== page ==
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News • Challenges of an aging society
Dementia and gun ownership: an issue that needs regulation
In Sweden, there are over 2 million legally owned firearms. At the same time, up to 150,000 people live with a diagnosis of dementia. In an aging society such as Sweden, legislators will face challenges in gun ownership.
A new registry-based observational study by researchers from NVS, Karolinska Institutet, published in the Journal of Alzheimer’s Disease shows a need for strategies for this growing problem.
However, this issue has not received much attention, especially among European researchers. Although elderly people rarely commit serious crimes, a gradual deterioration of executive functions can lead to improper handling of firearms and to unintentional injuries and deaths. According to Swedish law, doctors are obliged to report to the police if a person is considered unfit to possess a firearm. To date, however, there are no guidelines on how suitability to own firearms should be assessed in this group or when exactly the weapon should be removed.
Given the lack of knowledge about firearm ownership among people with dementia, the researchers used the Swedish Register for Cognitive Disorders / Dementia (SveDem) to
- describe firearm ownership in people with dementia in Sweden and
- examine which of the registered characteristics of the person were considered by doctors when they reported the person as unfit to have a firearm.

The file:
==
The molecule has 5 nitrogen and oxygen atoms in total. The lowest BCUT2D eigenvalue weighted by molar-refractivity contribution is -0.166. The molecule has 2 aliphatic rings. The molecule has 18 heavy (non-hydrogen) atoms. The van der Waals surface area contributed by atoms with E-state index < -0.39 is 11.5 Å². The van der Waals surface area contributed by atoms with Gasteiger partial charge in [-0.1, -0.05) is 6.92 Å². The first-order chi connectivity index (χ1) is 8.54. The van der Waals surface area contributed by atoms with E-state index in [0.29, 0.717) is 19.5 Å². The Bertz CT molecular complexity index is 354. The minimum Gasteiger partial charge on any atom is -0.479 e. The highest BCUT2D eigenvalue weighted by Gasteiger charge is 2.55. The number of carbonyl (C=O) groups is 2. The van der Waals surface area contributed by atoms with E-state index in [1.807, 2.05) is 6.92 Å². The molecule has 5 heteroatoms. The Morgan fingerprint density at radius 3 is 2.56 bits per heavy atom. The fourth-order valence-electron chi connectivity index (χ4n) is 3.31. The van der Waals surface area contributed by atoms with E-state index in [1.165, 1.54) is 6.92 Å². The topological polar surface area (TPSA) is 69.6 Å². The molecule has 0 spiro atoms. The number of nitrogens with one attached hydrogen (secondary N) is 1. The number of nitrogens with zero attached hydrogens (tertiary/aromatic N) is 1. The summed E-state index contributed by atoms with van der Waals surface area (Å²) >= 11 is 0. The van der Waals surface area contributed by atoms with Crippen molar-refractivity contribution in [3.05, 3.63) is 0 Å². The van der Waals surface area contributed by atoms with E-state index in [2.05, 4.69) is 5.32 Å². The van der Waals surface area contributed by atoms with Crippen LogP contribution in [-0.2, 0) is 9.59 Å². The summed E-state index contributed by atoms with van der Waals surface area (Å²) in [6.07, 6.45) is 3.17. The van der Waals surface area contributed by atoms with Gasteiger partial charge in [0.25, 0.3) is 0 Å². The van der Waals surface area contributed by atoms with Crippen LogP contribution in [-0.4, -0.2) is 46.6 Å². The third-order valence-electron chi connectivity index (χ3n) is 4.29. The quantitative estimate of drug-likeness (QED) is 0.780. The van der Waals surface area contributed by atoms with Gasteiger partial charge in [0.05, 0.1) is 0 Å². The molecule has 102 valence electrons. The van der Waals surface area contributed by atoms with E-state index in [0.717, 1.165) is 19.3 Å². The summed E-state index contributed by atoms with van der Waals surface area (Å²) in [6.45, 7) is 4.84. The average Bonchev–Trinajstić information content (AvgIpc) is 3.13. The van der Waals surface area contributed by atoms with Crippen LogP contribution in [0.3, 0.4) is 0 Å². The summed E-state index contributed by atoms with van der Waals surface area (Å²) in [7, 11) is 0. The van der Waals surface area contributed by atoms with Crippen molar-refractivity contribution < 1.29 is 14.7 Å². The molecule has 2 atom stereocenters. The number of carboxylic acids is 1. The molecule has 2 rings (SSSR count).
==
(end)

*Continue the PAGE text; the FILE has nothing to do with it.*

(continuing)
Importantly, the study showed that the individuals with dementia are often not asked whether they owe a firearm question. In addition, gun owners were mostly younger men who still lived more independent lives. However, when the decision to report a patient as unfit to possess a firearm is made, it is based on several demographic factors such as gender, degree of cognitive impairment, use of drugs for mental illness and whether the person with dementia is living alone, living together or in a nursing home.
In addition, the researchers found that people diagnosed at a memory clinic compared with primary care had a higher risk of being reported to authorities. "Given the aging of our societies and lack of existing strategies, more countries may face the problem of firearm ownership in persons with dementia", they caution. "Strategies should aim at supporting the personhood of the person with dementia but also guarantee their safety."
Source: Karolinska Institutet